Pocketed Change

After two weeks with Ms. Brown, I was informed that a social worker was picking me up in the morning, so I pack my bag.  Packing my bags was basically a black trash bag stuffed with the clothes I had received over the last two weeks, my tooth brush and a brush that a neighbor had given me.

“Lil Nigga, the social worker lady just pulled up, get your shit and meet her at the door!”

Boy, I was happy to get rid of that nick name.

A new social worker walked to the door to receive me, briefly spoke to Ms. Brown and we made it to her car and off I went.  No one took the time to explain where I was going next.  If was going home, if I was going to see my siblings, or going somewhere new where I  didn’t know anyone.  But was clear from my black trash bag, I was leaving Ms.  Brown’s house. We drove for what seemed like for hours.  We pulled up to another small brick house with white rocks in the front yard where grass should be.  imagesTDWX0HWG

“Whelp, we are here!”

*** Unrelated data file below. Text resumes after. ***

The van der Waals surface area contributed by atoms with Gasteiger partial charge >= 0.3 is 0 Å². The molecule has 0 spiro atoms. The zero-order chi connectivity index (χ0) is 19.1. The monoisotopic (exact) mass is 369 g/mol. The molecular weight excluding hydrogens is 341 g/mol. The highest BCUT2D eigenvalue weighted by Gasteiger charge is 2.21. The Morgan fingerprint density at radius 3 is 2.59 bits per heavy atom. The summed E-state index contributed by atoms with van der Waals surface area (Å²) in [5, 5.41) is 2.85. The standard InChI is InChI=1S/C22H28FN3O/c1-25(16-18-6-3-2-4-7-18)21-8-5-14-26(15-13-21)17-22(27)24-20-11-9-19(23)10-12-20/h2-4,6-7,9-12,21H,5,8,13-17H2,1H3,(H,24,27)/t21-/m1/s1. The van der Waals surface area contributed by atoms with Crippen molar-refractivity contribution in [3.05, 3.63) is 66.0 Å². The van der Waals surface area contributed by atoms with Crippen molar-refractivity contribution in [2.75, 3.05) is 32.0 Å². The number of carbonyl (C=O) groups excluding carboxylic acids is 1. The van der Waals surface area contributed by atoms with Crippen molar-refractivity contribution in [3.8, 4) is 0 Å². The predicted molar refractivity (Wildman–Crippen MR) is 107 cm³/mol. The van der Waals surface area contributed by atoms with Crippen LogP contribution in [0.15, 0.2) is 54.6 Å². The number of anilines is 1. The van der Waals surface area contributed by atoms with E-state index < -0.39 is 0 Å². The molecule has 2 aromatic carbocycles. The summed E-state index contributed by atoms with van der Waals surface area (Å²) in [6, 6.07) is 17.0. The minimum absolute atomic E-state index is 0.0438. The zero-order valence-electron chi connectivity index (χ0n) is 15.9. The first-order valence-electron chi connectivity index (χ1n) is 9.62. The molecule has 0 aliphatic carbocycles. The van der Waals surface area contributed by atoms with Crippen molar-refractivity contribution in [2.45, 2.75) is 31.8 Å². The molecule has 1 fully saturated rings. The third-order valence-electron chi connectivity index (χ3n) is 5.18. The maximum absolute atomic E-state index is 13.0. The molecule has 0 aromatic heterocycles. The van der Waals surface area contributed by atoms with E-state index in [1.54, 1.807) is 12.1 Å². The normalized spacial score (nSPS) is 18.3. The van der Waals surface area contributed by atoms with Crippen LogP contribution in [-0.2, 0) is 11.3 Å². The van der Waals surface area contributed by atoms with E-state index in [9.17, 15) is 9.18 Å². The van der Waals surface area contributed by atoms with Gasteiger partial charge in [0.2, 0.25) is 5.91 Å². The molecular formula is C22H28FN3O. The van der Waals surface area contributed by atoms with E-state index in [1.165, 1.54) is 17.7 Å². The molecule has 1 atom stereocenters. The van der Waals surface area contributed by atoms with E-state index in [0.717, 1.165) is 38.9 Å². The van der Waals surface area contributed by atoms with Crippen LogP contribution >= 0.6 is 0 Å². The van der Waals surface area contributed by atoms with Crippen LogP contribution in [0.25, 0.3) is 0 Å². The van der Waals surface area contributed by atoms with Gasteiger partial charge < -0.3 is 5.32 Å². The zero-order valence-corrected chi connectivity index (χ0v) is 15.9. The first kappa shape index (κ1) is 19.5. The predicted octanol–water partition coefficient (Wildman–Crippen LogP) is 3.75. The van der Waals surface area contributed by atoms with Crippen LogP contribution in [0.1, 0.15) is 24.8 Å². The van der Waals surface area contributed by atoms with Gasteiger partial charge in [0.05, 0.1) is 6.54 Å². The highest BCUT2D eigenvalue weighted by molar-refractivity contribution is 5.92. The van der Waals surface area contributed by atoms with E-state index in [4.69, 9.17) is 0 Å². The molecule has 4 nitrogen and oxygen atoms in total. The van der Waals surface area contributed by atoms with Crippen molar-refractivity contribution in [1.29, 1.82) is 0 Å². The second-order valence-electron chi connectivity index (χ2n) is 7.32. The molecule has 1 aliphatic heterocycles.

I  got out the car and stretched my legs, followed the social worker to the trunk to retrieve my bag.  We walked to the front door, and the social worker said something about how blessed I was to get into this home.  I asked about my family again, but again she didn’t appear to hear me.  A bigger, even blacker woman filled the frame of the front door, but her face appeared to be happy, even had a twinkle in her eyes.  I was instructed to stay outside and play, my bag was removed from my fist and the social worker and the happy lady went inside.  I sat down on the front stoop and watched the kids play. At that moment, I remembered the money in my pocket.  In two weeks,  I managed save a whopping $8.73.   I was pulled out of my inner thoughts by a what I would later discover was a rock to the forehead.  A kid had picked up one of the white rocks from  the yard and hurled it at my head.  I was shocked.  Not wanting to cry in front of these demonic child, I ran into  the strange house.  Not realizing I  was bleeding until I went to  wipe the “sweat” from my forehead.  As I was coming to  the realization that I was hit hard enough to  bust my head open, the social worker and the nicer Ms.  Brown came running and I clasped onto my trash bag.

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